As soon as he has considered the origin and destruction of the elements of the body, he finds happiness and joy which belong to those who know the immortal (Nirvana).
And this is the beginning here for a wise Bhikshu: watchfulness over the senses, contentedness, restraint under the law; keep noble friends whose life is pure, and who are not slothful.
Let him live in charity, let him be perfect in his duties; then in the fulness of delight he will make an end of suffering.
As the Vassika plant sheds its withered flowers, men should shed passion and hatred, O ye Bhikshus!
The Bhikshu whose body and tongue and mind are quieted, who is collected, and has rejected the baits of the world, he is called quiet.
Rouse thyself by thyself, examine thyself by thyself, thus self-protected and attentive wilt thou live happily, O Bhikshu!
For self is the lord of self, self is the refuge of self; therefore curb thyself as the merchant curbs a noble horse.
The Bhikshu, full of delight, who is happy in the doctrine of Buddha will reach the quiet place (Nirvana), happiness consisting in the cessation of natural inclinations.
He who, even as a young Bhikshu, applies himself to the doctrine of Buddha, brightens up this world, like the moon when free from clouds.
Stop the stream valiantly, drive away the desires, O Brahmana! When you have understood the destruction of all that was made, you will understand that which was not made.
If the Brahmana has reached the other shore in both laws, in restraint and contemplation, all bonds vanish from him who has obtained knowledge.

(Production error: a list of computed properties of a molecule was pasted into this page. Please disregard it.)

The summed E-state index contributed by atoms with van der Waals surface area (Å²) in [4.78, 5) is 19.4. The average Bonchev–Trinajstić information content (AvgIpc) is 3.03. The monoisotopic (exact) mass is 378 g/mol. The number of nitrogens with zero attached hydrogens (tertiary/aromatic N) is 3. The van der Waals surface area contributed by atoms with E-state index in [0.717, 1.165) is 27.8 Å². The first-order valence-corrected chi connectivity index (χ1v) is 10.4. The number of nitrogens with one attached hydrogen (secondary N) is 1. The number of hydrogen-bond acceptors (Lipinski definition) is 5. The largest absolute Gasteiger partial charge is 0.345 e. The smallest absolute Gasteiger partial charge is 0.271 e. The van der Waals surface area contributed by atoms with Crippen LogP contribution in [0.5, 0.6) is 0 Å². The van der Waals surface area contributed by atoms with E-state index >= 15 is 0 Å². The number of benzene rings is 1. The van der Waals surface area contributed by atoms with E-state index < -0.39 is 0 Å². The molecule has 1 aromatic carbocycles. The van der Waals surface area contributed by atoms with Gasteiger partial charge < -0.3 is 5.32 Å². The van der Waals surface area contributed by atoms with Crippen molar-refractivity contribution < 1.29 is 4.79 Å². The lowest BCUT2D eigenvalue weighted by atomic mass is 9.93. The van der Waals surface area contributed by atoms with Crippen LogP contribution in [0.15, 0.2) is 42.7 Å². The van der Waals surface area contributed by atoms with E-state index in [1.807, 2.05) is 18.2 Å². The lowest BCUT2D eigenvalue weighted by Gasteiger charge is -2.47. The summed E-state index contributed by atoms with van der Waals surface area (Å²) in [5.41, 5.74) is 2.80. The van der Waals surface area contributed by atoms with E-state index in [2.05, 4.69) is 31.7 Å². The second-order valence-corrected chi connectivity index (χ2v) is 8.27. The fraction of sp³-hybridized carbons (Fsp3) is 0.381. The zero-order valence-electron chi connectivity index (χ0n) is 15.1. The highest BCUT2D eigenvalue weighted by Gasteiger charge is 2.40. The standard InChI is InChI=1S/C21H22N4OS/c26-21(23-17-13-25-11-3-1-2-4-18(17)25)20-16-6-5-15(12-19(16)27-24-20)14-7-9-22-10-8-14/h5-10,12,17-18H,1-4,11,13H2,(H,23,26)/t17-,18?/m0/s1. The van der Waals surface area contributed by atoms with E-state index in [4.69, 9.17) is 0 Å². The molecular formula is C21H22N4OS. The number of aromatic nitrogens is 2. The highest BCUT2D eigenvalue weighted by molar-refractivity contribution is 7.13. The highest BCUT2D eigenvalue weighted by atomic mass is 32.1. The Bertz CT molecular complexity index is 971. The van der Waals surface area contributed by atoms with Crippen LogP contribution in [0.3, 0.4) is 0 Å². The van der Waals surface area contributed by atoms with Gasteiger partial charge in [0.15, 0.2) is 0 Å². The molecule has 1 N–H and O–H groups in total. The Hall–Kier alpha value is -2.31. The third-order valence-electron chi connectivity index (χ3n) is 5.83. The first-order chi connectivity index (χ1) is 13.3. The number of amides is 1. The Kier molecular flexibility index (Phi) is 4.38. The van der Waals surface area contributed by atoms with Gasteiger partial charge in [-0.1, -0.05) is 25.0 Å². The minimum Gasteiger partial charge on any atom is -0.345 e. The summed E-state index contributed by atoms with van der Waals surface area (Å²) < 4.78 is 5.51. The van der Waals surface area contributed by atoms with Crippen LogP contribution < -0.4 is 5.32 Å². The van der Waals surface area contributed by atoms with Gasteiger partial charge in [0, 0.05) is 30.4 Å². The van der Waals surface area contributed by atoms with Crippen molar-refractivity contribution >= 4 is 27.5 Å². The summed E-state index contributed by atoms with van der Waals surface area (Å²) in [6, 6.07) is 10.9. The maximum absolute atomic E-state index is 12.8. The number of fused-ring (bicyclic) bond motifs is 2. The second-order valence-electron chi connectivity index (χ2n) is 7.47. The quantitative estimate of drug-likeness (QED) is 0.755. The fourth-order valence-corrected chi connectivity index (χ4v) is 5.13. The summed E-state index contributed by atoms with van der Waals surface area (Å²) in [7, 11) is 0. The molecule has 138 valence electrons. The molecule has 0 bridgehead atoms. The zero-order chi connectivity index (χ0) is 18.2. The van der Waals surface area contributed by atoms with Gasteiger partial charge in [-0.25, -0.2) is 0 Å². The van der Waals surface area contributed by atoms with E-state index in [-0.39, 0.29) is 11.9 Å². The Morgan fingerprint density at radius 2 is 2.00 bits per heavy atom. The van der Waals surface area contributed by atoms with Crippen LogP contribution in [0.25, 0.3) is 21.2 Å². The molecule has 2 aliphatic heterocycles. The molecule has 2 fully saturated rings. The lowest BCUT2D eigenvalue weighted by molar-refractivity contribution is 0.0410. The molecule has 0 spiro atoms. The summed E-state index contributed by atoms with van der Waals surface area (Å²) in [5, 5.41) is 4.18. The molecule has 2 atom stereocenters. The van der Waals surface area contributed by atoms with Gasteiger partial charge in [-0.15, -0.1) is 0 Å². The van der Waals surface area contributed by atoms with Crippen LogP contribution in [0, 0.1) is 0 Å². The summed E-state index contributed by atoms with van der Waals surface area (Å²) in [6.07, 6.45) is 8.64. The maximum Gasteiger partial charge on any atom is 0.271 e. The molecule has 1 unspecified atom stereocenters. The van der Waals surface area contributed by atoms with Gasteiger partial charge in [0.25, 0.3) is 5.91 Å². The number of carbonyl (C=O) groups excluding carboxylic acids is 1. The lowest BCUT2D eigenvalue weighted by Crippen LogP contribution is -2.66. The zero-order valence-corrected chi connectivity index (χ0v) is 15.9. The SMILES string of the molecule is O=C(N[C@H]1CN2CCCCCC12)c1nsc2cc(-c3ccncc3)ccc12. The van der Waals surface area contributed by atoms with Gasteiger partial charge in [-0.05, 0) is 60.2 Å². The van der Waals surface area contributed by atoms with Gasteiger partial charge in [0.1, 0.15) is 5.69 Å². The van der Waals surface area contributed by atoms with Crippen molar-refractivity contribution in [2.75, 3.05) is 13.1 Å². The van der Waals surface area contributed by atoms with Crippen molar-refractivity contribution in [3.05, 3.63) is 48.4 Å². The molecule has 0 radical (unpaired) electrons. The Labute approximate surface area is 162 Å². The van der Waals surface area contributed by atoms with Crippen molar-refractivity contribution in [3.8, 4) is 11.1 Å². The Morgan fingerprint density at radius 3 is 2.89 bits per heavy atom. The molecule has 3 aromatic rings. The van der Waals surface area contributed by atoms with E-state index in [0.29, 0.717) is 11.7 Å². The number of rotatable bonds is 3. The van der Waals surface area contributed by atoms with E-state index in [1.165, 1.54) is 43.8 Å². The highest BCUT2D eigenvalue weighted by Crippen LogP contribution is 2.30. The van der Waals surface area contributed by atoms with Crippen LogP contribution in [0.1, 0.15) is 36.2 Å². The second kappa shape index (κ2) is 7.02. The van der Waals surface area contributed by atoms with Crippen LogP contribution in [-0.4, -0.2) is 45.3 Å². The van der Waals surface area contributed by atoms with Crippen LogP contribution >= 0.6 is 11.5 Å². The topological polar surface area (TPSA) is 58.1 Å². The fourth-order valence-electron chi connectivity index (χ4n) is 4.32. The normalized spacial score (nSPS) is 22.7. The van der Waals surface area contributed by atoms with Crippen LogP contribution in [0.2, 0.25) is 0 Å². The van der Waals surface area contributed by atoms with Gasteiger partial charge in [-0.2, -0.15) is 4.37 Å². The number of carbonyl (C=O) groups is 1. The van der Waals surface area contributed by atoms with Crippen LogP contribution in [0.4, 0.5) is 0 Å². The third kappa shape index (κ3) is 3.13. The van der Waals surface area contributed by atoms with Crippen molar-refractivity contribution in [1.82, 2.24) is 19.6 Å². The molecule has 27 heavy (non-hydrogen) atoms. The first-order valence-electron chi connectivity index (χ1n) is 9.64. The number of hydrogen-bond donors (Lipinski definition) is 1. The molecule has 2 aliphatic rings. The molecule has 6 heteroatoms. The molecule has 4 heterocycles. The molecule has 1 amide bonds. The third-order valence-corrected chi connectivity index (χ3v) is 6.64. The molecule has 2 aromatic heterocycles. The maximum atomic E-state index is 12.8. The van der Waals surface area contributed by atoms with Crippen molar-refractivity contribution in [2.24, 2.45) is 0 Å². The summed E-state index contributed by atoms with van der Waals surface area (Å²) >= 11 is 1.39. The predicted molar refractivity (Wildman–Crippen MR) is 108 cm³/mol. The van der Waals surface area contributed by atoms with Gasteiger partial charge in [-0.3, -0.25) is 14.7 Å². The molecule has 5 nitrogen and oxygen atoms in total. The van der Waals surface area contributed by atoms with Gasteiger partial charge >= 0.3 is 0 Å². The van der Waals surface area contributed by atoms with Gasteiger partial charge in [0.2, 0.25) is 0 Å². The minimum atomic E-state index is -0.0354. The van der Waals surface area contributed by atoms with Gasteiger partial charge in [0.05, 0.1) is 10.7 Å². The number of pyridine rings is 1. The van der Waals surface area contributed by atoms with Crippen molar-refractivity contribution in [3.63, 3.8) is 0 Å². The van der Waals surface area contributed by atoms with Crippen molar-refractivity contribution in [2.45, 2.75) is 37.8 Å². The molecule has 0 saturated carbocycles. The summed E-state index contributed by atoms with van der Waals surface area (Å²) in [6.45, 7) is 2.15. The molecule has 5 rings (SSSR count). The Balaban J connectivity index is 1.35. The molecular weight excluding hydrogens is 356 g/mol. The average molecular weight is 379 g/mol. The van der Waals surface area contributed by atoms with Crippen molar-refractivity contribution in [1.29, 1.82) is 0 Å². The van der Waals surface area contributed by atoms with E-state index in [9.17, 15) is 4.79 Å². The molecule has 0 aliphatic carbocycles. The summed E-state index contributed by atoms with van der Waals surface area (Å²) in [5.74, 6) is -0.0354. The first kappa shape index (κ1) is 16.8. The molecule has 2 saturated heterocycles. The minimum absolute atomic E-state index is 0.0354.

He for whom there is neither the hither nor the further shore, nor both, him, the fearless and unshackled, I call indeed a Brahmana.
He who is thoughtful, blameless, settled, dutiful, without passions, and who has attained the highest end, him I call indeed a Brahmana.
The sun is bright by day, the moon shines by night, the warrior is bright in his armor, the Brahmana is bright in his meditation; but Buddha, the Awakened, is bright with splendor day and night.
Because a man is rid of evil, therefore he is called Brahmana; because he walks quietly, therefore he is called Samana; because he has sent away his own impurities, therefore he is called Pravragita (Pabbagita, a pilgrim).
No one should attack a Brahmana, but no Brahmana, if attacked, should let himself fly at his aggressor! Woe to him who strikes a Brahmana, more woe to him who flies at his aggressor!
It advantages a Brahmana not a little if he holds his mind back from the pleasures of life; the more all wish to injure has vanished, the more all pain will cease.
Him I call indeed a Brahmana who does not offend by body, word, or thought, and is controlled on these three points.